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Building Bridges: Co-creating financial empowerment strategies with low-income individuals

30 May 2024
Author: Wendy Abbott-Serroul
In a country as prosperous as Canada, the statistic that 5.8 million people live in poverty is a stark reminder of the inequities that persist. In Durham Region, they are tackling this issue head-on by empowering low-income community members through innovative financial strategies. One such initiative is the operation of over 20 volunteer tax clinics across local agencies. The network of volunteer tax clinic partners has witnessed the profound impact of these services on residents’ well-being. Yet, there remains a pressing need to expand outreach and develop deeper financial empowerment strategies that can help move individuals out of poverty.

The Initiative

This led to a significant initiative, the Building Bridges Together project supported by Durham College’s Social Impact Hub, funded by the Social Science and Humanities Research Council of Canada, and led by Professor Lorraine Closs from the Faculty of Social and Community Services. The goal of the project is to identify and co-create innovations that breakdown access barriers to financial literacy and services for people experiencing low income.  As is the case throughout Canada, local data indicated that every year millions of dollars that are earmarked for low-income individuals are left unclaimed because people are not filing their taxes.  Therefore, one of the cornerstones of the project was to understand why people are not filing taxes, and what specific barriers existed in Durham region that deterred or hindered low-income individuals getting their taxes filed. The goal was to test out financial empowerment strategies that might lift people out of poverty and disrupt the intergenerational cycle of poverty including these key objectives:
  1. To uncover community-specific barriers to tax filing and reasons for non-filing among low-income residents in Durham Region.
  2. To use a co-production approach by collaborating with people living on low income to understand their financial literacy needs.
  3. To employ participatory action research principles, involving low-income individuals as equal partners in co-creating innovative solutions.
  4. To provide evidence supporting these co-produced strategies, which can then be utilized by other regions across Canada.
The Execution

The co-design team included a research steering committee, people with lived experience of poverty and community service providers including Prosper Canada and the Canadian Revenue Agency.
The co-created innovation that was launched is the Financial Help Hub (FHH). This is a free, walk-up, touch screen kiosk that provides information on financial aid supports in the Durham Region including information on free tax filing, food, shelter and financial assistance. It also provides financial literacy assistance from various organizations including: Prosper Canada’s Making the most of your money tool, access to the 211 helpline, and connecting people to further local social services, programs and community supports through the living with low income website created by the Regional Municipality of Durham ( It was launched in March 2024 at the McLaughlin Branch of the Oshawa Public Library and includes data analytics and a short survey for users.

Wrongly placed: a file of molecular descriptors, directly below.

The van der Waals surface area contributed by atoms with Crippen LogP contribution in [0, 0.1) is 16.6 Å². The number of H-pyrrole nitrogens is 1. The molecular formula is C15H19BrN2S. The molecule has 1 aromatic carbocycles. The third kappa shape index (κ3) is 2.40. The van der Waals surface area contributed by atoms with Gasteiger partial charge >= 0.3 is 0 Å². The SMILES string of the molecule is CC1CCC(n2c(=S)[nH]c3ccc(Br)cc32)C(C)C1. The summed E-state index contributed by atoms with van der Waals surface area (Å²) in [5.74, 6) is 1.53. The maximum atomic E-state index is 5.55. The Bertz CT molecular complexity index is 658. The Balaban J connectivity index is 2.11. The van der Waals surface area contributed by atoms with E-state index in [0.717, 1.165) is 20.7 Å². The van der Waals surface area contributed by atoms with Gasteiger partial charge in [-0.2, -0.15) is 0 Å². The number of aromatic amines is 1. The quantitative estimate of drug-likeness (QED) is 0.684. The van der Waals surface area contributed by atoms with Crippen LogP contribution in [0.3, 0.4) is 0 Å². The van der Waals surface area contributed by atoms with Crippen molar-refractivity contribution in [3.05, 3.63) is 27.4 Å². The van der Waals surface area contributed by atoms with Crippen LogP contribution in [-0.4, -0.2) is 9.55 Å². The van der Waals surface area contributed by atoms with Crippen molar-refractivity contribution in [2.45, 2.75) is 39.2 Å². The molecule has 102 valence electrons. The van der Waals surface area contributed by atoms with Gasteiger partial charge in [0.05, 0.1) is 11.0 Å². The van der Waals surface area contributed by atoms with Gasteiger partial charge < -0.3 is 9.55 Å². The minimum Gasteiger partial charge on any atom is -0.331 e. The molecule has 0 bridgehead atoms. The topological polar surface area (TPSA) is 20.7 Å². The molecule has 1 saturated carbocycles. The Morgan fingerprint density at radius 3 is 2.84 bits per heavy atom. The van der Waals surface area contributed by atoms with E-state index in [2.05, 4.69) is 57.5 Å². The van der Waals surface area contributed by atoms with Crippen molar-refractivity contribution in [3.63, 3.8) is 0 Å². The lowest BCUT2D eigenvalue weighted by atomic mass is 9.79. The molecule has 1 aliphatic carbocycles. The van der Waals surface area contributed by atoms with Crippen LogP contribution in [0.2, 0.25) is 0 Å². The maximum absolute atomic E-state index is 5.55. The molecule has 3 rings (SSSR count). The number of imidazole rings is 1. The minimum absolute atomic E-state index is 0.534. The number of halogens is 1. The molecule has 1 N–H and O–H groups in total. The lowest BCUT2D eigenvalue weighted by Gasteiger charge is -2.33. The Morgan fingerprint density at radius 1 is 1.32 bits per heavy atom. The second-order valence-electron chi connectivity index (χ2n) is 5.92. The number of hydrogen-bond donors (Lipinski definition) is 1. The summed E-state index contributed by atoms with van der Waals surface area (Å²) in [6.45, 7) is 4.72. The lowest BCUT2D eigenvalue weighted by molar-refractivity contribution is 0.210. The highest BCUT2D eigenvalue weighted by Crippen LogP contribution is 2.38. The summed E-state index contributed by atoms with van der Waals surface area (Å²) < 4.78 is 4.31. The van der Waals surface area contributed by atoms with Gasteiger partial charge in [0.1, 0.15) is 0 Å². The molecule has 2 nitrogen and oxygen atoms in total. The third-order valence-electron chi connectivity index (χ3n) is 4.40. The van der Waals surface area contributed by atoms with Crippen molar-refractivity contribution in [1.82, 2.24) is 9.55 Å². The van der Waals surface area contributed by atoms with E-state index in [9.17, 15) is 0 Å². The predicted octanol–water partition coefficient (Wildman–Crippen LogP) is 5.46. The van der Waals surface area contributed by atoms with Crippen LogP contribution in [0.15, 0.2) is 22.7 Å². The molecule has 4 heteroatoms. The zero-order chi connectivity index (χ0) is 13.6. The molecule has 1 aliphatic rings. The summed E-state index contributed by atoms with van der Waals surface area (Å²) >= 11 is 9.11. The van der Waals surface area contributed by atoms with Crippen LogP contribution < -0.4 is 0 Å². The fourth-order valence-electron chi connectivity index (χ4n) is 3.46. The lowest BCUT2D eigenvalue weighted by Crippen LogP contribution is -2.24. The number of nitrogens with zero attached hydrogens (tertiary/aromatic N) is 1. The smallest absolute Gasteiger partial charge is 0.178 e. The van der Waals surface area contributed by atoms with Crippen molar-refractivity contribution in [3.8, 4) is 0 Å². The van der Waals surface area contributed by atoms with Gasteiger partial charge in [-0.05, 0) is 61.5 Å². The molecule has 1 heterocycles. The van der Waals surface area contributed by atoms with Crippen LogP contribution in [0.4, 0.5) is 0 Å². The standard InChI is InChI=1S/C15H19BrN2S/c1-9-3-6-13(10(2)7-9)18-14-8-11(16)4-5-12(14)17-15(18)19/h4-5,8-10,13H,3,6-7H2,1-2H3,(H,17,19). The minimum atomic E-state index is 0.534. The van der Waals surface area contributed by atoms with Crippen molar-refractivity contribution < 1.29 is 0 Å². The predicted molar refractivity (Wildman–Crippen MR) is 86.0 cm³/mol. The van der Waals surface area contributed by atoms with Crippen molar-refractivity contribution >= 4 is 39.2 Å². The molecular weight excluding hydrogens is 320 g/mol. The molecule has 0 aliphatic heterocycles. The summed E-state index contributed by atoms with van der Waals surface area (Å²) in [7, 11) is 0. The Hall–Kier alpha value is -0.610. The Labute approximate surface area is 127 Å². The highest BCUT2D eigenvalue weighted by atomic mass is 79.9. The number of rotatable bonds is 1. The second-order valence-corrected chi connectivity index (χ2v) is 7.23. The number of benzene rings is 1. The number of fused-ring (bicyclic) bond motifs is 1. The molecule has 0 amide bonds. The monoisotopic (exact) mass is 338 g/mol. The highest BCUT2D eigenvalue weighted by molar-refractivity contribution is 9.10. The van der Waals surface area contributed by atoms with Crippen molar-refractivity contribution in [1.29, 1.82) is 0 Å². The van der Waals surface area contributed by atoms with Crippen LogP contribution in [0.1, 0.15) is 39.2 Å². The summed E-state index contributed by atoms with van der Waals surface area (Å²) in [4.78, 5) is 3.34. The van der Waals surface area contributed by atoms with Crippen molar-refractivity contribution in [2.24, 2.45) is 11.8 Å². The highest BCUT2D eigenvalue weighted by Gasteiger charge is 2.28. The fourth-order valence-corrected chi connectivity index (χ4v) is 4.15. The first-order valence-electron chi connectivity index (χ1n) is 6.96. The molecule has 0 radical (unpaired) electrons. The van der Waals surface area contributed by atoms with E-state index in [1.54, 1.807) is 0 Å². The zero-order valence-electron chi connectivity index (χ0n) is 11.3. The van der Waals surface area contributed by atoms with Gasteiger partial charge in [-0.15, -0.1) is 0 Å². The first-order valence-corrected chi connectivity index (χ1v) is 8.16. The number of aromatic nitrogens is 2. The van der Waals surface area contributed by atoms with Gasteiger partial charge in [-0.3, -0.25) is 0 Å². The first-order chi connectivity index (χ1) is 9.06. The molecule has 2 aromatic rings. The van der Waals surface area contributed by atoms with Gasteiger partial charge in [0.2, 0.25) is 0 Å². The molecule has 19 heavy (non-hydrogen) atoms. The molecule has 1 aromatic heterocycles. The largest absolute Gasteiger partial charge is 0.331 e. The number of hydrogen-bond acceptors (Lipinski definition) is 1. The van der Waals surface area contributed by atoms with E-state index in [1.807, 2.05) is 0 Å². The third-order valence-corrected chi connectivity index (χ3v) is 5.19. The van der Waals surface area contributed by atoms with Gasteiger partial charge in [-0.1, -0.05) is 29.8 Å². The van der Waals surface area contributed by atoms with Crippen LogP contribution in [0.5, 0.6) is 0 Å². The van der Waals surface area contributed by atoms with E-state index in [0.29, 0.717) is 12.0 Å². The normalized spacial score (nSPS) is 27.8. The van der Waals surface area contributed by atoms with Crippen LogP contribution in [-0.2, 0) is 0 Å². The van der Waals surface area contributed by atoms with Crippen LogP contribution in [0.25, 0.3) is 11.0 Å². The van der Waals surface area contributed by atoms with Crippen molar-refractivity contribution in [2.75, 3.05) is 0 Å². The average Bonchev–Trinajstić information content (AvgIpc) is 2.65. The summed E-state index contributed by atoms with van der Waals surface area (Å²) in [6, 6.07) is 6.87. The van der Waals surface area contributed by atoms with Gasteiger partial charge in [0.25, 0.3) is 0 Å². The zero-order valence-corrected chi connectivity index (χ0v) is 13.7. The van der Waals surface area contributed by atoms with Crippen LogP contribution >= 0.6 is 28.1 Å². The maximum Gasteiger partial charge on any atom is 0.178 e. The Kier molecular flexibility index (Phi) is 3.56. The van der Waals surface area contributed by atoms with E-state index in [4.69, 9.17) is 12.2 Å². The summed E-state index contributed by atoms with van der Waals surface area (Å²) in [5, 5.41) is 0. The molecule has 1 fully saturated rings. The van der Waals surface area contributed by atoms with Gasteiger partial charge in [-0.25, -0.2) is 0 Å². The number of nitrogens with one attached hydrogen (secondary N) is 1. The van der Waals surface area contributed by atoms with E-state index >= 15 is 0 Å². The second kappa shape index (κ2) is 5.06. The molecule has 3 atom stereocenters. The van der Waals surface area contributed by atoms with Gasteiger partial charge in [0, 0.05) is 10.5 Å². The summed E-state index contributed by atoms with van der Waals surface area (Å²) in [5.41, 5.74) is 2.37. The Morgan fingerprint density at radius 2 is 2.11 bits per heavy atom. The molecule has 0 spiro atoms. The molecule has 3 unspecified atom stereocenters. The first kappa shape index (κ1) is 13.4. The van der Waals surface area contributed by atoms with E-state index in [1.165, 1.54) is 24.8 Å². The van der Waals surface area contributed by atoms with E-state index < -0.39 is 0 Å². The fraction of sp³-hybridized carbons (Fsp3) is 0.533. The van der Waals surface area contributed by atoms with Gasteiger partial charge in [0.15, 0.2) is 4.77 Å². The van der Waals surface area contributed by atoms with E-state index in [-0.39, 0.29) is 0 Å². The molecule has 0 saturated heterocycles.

Insights from April - May 2024

The initial data collected from the Financial Help Hub has been both enlightening and encouraging. Here’s a snapshot of what we’ve learned so far:

User Engagement

Within the first month, the FHH attracted 116 users, with each spending between 14 and 40 minutes on the site. This level of engagement suggests that users are finding the platform valuable enough to invest their time in exploring its resources. 

Most Visited Websites
  • ​​Living with Low Income (108 visits)
  • City of Oshawa—Unsheltered and Homelessness (29 visits)
  • City of Oshawa—Warming Calendar (10 visits)
  • 211 Central (6 visits)
  • Homelessness in Durham (4 visits)
  • Dental and Oral Health—Region of Durham (4 visits) 
Search Patterns

Many users searched for housing and homelessness supports, indicating a critical area of need. The hub was most frequently used on Tuesdays and Wednesdays, suggesting these might be optimal days for targeted outreach and support services. 

User Feedback
  • 82% of users found the FHH very easy or easy to use.
  • 73% found the financial help information they were looking for.
  • 81% rated the information on the FHH as very useful or useful.
  • 46% discovered information on the FHH that they couldn't find elsewhere.
These insights highlight the importance and effectiveness of the Financial Help Hub in addressing the financial literacy and support needs of low-income individuals. The positive user feedback reinforces our commitment to making the FHH an essential resource in the fight against poverty.
The focus moving forward will remain on engaging with the community, understanding their evolving needs, and refining the strategies to ensure that the Financial Help Hub continues to serve as a vital bridge to financial empowerment.  

This is a demonstration of how various organizations working together can build a more inclusive and supportive community where everyone can thrive.

For more information on how your organization or municipality can integrate financial empowerment strategies into your efforts, contact: John Stephenson, Manager, Program Delivery and Integration at

Additional information on the Building Bridges Together Project in the Durham Region contact Lorraine Closs at


Wendy Abbott-Serroul is the Senior Marketing and Communications Manager at Prosper Canada. She works closely with the entire organization to identify communications needs and supports the efforts to increase awareness and the profile of Prosper Canada.

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